Pandemonium, Quite literally, it is the place of all demons. Milton tells us, it is also “the High Capital, of Satan and his Peers”, built by the fallen angels at the suggestion of Mammon.

-John Martin, Satan Presiding at the Infernal Council, c. 1823–1827


Pandorum, the 2009 film of the same name tells us, isn’t the name of the ship, as I originally thought, but a condition of the mind. Like cabin fever, except that there never will be a Spring again, when you can leave the cabin. It’s a special sort of cabin fever when your mind snaps from the endlessness of deep space. It’s a name purposely designed to elicit images of Pandemonium, and watching the film, and it doesn’t take long before the demons

Pandorum takes place in a ship called Elysium, about which little time is spent pondering this more pleasant and hopeful connotation. Elysium was launched from Earth at a moment when overpopulation has bled the planet dry and there was no hope but to turn out an ark to the stars. We later learn that Earth had an even tidier ending in a way that we know nothing about other than it left someone just long enough to send a message to say that they’re all head now.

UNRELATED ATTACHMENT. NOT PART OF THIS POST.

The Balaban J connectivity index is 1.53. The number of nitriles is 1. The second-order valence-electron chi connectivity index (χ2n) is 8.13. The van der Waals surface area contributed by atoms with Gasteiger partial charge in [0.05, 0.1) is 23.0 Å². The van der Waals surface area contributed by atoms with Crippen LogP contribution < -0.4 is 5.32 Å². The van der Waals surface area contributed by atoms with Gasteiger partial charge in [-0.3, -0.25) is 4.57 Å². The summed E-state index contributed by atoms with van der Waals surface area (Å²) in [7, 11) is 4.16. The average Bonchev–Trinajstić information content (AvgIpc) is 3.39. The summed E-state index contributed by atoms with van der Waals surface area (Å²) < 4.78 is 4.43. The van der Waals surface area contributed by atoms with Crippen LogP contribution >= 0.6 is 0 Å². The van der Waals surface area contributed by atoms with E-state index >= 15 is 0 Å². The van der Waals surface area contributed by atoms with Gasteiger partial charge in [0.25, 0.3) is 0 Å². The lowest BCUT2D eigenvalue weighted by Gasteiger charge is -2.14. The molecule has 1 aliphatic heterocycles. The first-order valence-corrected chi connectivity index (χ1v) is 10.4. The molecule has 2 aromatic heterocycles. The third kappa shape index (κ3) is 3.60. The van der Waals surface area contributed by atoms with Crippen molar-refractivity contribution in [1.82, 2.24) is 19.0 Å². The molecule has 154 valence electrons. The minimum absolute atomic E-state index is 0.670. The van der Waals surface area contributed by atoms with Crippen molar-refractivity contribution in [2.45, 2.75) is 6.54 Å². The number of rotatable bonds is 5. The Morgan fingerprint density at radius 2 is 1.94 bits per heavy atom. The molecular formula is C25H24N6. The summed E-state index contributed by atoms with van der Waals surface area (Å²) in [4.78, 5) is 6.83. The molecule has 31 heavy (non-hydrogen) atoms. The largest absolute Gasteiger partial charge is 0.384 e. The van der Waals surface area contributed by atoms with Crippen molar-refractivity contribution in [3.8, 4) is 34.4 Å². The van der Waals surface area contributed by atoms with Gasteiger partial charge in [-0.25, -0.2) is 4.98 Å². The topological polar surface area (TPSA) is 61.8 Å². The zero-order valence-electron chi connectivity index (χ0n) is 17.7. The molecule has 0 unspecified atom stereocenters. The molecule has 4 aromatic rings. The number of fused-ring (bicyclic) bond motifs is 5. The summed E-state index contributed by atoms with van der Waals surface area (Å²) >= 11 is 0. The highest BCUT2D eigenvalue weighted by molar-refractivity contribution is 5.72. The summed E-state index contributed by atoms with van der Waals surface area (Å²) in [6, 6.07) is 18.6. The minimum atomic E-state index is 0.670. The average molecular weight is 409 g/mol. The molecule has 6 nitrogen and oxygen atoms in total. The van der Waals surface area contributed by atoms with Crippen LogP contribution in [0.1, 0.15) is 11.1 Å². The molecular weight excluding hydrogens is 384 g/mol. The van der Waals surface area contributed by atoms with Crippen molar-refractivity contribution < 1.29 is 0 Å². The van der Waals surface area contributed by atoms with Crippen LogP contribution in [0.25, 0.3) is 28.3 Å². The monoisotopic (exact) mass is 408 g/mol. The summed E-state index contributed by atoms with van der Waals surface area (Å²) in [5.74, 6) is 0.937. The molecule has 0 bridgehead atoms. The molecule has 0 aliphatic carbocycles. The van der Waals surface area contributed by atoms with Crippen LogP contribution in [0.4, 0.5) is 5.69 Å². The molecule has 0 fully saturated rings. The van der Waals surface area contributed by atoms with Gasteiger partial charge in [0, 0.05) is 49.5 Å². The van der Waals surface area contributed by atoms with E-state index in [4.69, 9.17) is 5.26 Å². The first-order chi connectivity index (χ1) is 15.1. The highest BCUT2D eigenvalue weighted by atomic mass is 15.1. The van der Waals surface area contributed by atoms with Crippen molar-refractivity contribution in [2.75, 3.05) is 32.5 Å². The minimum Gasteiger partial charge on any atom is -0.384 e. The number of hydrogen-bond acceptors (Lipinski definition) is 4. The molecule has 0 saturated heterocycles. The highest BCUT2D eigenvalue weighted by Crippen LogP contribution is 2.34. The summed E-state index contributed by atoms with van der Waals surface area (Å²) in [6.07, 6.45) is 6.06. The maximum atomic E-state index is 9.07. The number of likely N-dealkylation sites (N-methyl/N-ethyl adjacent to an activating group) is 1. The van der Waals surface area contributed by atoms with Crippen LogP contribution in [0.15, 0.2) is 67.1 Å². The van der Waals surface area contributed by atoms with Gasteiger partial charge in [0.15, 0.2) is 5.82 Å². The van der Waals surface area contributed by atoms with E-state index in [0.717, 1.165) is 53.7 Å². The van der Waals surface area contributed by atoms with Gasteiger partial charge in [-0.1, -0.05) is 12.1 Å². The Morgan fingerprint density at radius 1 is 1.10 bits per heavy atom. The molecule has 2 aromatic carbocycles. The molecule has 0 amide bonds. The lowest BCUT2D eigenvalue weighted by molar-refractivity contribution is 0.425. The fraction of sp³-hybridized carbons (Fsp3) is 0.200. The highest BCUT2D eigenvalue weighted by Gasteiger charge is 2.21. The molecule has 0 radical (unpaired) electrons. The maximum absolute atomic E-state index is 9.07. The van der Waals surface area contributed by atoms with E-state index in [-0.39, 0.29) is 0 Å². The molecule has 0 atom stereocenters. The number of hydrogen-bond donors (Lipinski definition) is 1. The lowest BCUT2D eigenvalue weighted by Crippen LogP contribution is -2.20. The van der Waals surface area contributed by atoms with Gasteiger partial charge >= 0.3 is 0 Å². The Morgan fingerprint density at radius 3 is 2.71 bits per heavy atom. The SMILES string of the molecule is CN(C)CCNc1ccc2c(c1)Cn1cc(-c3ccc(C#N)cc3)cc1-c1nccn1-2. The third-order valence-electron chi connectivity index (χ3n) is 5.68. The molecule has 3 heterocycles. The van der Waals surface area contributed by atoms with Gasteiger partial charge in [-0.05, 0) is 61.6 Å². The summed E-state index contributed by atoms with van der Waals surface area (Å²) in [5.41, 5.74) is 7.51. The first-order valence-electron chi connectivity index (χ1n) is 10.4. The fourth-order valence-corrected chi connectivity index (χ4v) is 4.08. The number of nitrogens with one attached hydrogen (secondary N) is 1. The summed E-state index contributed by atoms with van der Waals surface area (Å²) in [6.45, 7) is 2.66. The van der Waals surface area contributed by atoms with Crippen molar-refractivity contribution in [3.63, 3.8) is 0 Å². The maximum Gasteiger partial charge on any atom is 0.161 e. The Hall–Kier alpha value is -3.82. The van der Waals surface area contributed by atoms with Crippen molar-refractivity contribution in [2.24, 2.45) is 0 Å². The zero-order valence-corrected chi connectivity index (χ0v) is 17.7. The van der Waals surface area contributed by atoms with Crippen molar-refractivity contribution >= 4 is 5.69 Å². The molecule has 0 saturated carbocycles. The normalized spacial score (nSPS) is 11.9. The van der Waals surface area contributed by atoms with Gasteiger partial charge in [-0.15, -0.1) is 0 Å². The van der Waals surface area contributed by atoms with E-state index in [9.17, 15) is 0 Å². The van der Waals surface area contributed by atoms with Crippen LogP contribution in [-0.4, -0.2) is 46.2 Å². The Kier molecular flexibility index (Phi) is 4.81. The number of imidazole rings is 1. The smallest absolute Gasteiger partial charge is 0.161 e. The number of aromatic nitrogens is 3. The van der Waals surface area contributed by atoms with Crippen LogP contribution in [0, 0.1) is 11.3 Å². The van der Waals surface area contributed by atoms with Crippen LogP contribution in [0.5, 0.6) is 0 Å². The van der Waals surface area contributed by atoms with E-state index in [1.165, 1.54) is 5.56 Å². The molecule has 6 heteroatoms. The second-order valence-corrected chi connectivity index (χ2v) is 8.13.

But, we don’t know any of this in the beginning. We’re told the story through the eyes of one Corporal Bower, who wakes up from a ‘sleep’ with no memory of his past, putting him on perfectly even ground with us.


Finding no one aboard save one other ‘sleeping’ crew member, Bower wakes up his mate and the two of them labor to figure out where and when they are. This makes up the bulk of the film, which is an action-packed wild ride as Bower meets his co-stars, Nadia, played by Antje Traue and Mahn, played by Cung Le.
Let me take an aside to say that Cung Le looks just enough like another actor, Bolo Yeung, who played a character named Chung Li (!!) opposite Jean-Claude Van Damme in Bloodsport to have me taking a triple take.

Looking at these photos, I think, “Maybe not.” But I’ll attribute it to the name thing rather than the fact that physically, they’re commonality is pretty much limited to them both being Asian martial artists.

Each of these two is introduced as they take their respective shots at killing Bower while he tries to persuade them that they should all be friends. Luckily, he’s persuasive enough to escape before they demonstrate that they’re both far tougher than he is and could take him out anytime they wanted.
Around the buddy-flick elements and building sexual tension (no one talks about it, but it’s there) we see that the film isn’t called Pandorum for nothing. It’s completely infested with humanoid demons who are basically hunting the protagonists for food from now on.